National Cat & Dog Gut Health Awareness Day was created to increase awareness about gut health and its importance for our pets’ overall health. Observed on September 21, National Cat & Dog Gut Health Awareness Day is an initiative of AnimalBiome, the world leader in cat and dog gut microbiome testing and restoration.
Does your cat have beautiful, soft fur? Is your dog a healthy weight and has firm, regular poop? You can thank their gut microbiome.
Like humans, cats and dogs have a complex community of trillions of microorganisms living in their gut. Collectively called the gut microbiome, this community supports almost every aspect of your pet’s health—helping with digestion, protecting against disease, maintaining healthy GI function, and so much more. Disruption of the gut microbiome—due to factors like diet, age, disease, and certain medications—can cause some of these functions to stop working. This can lead to uncomfortable symptoms for your pet, like itchy skin, diarrhea, constipation, obesity, and even behavioral issues.
Check out AnimalBiome’s 2022 State of the Gut™ Report!
History of National Cat & Dog Gut Health Awareness Day
Dutch businessman and self-taught scientist Antonie van Leeuwenhoek discovered bacteria in the late 17th century, using powerful, single-lens microscopes he made himself. Leeuwenhoek considered these “animalcules,” as he termed them, to be the most marvelous of all of his discoveries. Leeuwenhoek’s work opened the door for studies on the relationships between bacteria and human health and disease.
In 1842, Edinburgh surgeon John Goodsir made one of the first descriptions of gastrointestinal bacteria, discovering a bacterium he named Sarcina ventriculi from the stomach and implicating it as a cause of vomiting. Also around this time, French chemist and microbiologist Louis Pasteur postulated that microorganisms known as pathogens or “germs” can lead to disease. A few decades later, German physician and microbiologist Robert Koch extended these earlier studies with the development of a set of scientific rules termed “Koch’s postulates.” Based on the isolation and culture of bacteria from people or animals with the disease, and subsequent inoculation of healthy individuals with the isolated organism to reproduce the disorder, Koch’s postulates provided unequivocal links between specific pathogens and disease.
The relationship between gut bacteria and health and disease was further advanced by the German pediatrician, Theodor Escherich in the late 1880s. Escherich theorized that microorganisms living in the intestine, including Escherichia coli (E. coli), which he discovered, were crucial to comprehending the physiological and pathophysiological processes of the gut.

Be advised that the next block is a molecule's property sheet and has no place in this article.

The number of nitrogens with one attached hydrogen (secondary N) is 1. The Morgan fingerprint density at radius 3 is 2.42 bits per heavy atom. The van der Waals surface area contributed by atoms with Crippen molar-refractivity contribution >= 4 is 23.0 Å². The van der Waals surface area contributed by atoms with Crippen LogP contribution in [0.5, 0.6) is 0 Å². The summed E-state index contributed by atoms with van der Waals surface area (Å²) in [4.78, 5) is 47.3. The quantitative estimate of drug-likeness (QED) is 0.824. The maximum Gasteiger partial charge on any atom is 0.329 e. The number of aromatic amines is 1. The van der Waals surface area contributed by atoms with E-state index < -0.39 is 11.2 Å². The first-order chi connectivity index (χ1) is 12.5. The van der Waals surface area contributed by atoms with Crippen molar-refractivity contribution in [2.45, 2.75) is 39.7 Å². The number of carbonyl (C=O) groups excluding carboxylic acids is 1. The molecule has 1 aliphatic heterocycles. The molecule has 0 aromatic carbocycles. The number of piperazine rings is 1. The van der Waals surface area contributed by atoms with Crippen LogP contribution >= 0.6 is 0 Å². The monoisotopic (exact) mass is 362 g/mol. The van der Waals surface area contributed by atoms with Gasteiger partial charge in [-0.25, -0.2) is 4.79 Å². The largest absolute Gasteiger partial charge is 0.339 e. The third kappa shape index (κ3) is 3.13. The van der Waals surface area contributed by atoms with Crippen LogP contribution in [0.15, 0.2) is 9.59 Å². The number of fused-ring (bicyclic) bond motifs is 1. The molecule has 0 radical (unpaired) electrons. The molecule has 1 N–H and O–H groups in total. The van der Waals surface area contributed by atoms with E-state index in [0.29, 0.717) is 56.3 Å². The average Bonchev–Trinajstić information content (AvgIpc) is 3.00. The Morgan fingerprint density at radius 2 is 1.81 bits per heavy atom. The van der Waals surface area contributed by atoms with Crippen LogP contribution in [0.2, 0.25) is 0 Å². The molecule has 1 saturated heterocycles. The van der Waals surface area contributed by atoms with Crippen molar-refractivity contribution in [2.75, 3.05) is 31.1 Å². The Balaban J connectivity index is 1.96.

Almost a century later (in the 1970s), Carl Woese and George Fox revealed the deep evolutionary history shared by all living organisms using molecular sequencing techniques. This led to a new understanding of animal biology, reflecting the strong interdependencies between complex multicellular organisms, their associated commensal or “friendly” microorganisms, and the impact of these relationships on animal physiology.
To further our understanding of these interdependent relationships, the National Institutes of Health (NIH) Human Microbiome Project (HMP), initiated in 2007, examined microbial communities from 300 healthy human individuals across several different body sites. The complexity of microbial communities at each body site was examined using molecular sequencing techniques, facilitating investigations on the existence of a core healthy microbiota (also referred to as the microbiome) across individuals. Perturbations disrupting the balance of a healthy gut microbiome are considered to be indicative of dysbiosis. In studies of human health, many diseases have been reported to be associated with dysbiosis of the gut microbiome, including inflammatory bowel disease, diabetes (types 1 and 2), multiple sclerosis, autism, allergies, asthma, and cancer.
Ongoing research has also shown that the gut microbiome plays a significant role in our pets’ overall health and well-being. AnimalBiome began testing pet microbiomes in 2015 and, using molecular sequencing techniques, has become the world’s leading pet microbiome research company. They have tested thousands of cats and dogs and boast the world’s most extensive collection of pet microbiome samples, with products and at-home testing kits recommended by more than 1,000 veterinarians.